The Canada Winter Games has gone to the dogs — three enormous huskies, sporting gold medals and traditional northern parkas, that is.
They are the Games’ mascots, and three times a day they break loose from the dog pound, otherwise known as mascot central (the city building on Fourth Avenue), and hit the town.
Instead of searching for fire hydrants and old bones, the huskies find groups of people at the sporting venues or walking down Main Street to shower with hugs, handshakes and Hi-5s.
The dogs were born under the northern lights on the cool crisp evening of January 25, 2005.
The story of their birth is an amalgamation of stories written by school kids throughout the territory.
According to it, an elder checking his traps found the three puppies and knew they were special.
He also knew that these puppies were destined for big things, so he sent two of them away — one to his friend in the Northwest Territories and one to a friend in Nunavut.
The puppies grew to be giant dogs and were returned to the Yukon for the 2007 Canada Winter Games.
Yuka, the Yukon-raised dog, wears a traditional parka resembling heavy wool felt duffle with traditional tanned moose hide.
The parka of Taiga, the NWT dog, reflects the traditional style of the Inuvialuit and Gwich’in people from the Mackenzie River delta region.
The coat has a distinctive delta braid accenting its edges.
Uqila, the Nunavut husky, wears a sealskin parka lined with fluffy fox fur for warmth.
“We decided to go with huskies because they are kind of across-the-board, pan-northern animals,” said mascot co-ordinator Denise McHale.
To ensure the venues and city streets are well visited by the three dogs, 65 volunteers don mascot suits in three shifts of seven people per day.
Three handlers help the dogs navigate oft-rambunctious crowds of people who want their pictures taken with the huskies.
The dogs are ferried around the city in the doghouse, an RV big enough for their giant heads and long tails.
“We look at the different sports schedules and other things that are happening and then decide where we want to be that day,” said McHale.
“The volunteers all come back pumped up from being the mascots.
“They’re really loved.
“They’ll come back with requests from, say, Team Manitoba to go to their party, or whatever.”
You don’t have to be extremely outgoing to be a mascot said McHale.
In fact, it’s often the quiet ones who have the most fun because they are totally anonymous while wearing the dog suits.
They can let their inner actor loose, she said.
Having just returned to the dog pound after a stint as Yuka, Ellen Johnson was excited about the reaction she received during her morning walk.
“You don’t even have to harass people; they just come to you, you just have to open your arms,” she said.
The mascots and volunteers have to be made of sturdy stuff to withstand the overzealous children who want to play with the dogs.
“Today they were all tail pullers,” said Johnson.
“Some people forget that people are inside the suits.”
All the volunteers have fond memories of certain people they meet while wearing the dog suits.
Johnson recalled a 14-month-old boy who claps his hands and runs up to her every time he sees her.
“He thinks we’re his dogs,” she said.
The most excited reaction to the dogs came from a group of Inuit women who laughed and laughed at the dogs.
One woman stuck her head down a dog’s muzzle and yelled, “anybody in there,” said Johnson.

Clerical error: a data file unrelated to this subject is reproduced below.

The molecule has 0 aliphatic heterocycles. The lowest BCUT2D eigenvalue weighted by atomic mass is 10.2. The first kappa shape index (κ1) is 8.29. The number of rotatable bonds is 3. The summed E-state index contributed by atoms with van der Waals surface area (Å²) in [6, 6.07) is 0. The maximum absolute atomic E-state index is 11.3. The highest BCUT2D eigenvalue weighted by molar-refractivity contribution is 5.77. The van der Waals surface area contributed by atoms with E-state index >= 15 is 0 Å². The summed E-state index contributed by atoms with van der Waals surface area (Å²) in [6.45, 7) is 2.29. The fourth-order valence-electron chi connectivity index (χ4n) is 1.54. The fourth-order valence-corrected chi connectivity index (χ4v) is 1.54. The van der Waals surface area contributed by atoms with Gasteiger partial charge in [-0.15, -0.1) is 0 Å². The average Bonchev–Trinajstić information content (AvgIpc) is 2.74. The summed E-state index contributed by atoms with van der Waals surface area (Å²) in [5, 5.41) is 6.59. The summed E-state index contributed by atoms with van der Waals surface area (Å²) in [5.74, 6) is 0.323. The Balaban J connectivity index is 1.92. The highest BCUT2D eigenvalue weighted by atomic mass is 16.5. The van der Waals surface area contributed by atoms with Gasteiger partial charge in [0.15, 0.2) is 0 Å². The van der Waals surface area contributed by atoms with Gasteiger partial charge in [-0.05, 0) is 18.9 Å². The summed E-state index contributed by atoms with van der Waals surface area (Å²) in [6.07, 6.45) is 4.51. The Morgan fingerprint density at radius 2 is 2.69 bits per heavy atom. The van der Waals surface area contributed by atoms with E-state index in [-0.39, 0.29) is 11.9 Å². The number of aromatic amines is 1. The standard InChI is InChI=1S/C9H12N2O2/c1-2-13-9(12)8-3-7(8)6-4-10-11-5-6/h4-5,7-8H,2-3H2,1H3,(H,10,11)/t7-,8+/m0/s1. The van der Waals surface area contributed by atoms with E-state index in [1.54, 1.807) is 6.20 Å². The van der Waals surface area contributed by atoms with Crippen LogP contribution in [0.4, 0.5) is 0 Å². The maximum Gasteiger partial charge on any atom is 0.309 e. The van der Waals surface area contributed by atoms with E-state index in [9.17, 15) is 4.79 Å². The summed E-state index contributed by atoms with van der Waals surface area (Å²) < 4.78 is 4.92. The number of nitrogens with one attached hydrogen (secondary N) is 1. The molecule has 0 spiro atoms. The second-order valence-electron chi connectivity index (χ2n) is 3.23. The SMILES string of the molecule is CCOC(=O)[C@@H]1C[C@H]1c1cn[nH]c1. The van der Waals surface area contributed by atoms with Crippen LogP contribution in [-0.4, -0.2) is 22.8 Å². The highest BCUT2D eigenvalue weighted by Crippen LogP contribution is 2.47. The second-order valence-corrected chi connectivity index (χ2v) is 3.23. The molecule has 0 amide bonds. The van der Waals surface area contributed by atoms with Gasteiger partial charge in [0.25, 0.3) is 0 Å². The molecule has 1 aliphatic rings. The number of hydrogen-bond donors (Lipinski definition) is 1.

“It’s hard not to talk to people,” she said.
Johnson isn’t shy, but becomes livelier each time she puts on the suit.
“Once I put on the suit I loved it,” she said.
“You’re completely anonymous and it’s a great way to meet people even though they have no idea who you are.”
The reactions the dogs get are fantastic she said.
Cars honk their horns as they pass the huskies walking down Main Street.
People sitting in cafes or restaurants wave and smile as the dogs walk by.
Very few people put their heads down and avoid eye contact with the festive canines.
But being a husky isn’t easy.
The giant heads are heavy and the eyeholes block your peripheral vision.
Which is why the dog handlers are so important.
As well, the suits get very hot.
Before leaving the dog pound, the volunteers dress in tank-tops and vests with ice packs in them to stay cool.
True to life, these huskies love to be outside in the cold air.
In fact, the minus 30 temperatures have been a blessing to those in the suits.
“We’re nice and warm outside,” said Johnson.
“It’s especially nice when air wafts in through the muzzle.”
The dogs are also well groomed.
Between each shift, the volunteers turn the suits inside out and spray them down with Febreeze.
They also disinfect the costume heads with tea tree oil wipes as not to spread germs to the next person wearing the suit.
When Johnson pulled off her suit, the ice packs in her vest — solid before she left in the morning — were soft and warm.
Even though the dogs are high maintenance, the volunteers can’t get enough of wearing the costumes.
“We’re so involved, because we go to all the venues, it’s an experience we’ll never forget,” said Johnson.
We’re having to really make sure every one of our 65 volunteers gets a turn wearing the suits because they love it so much said McHale.
Lynn LeBarge is the resident dog trainer.
She teaches the volunteers how to act as lovable mascots.
She teaches them to move around in the heavy costumes and make sure they don’t get stuck in doorways or trip down steps.
LeBarge has no prior acting experience.
She’s just another volunteer wanting to help out with the mascot program.
“The Games are a once-in-a-lifetime experience and they won’t be back here for a very long time, so I wanted to be involved somehow,” said LeBarge.
“I just thought the mascot program sounded fun.”
LeBarge has made it a fun experience.
Before each shift goes out of the doghouse, the huskies perform a cheer.
Standing in a circle, with their right paws in they shout: one, two, three — woof!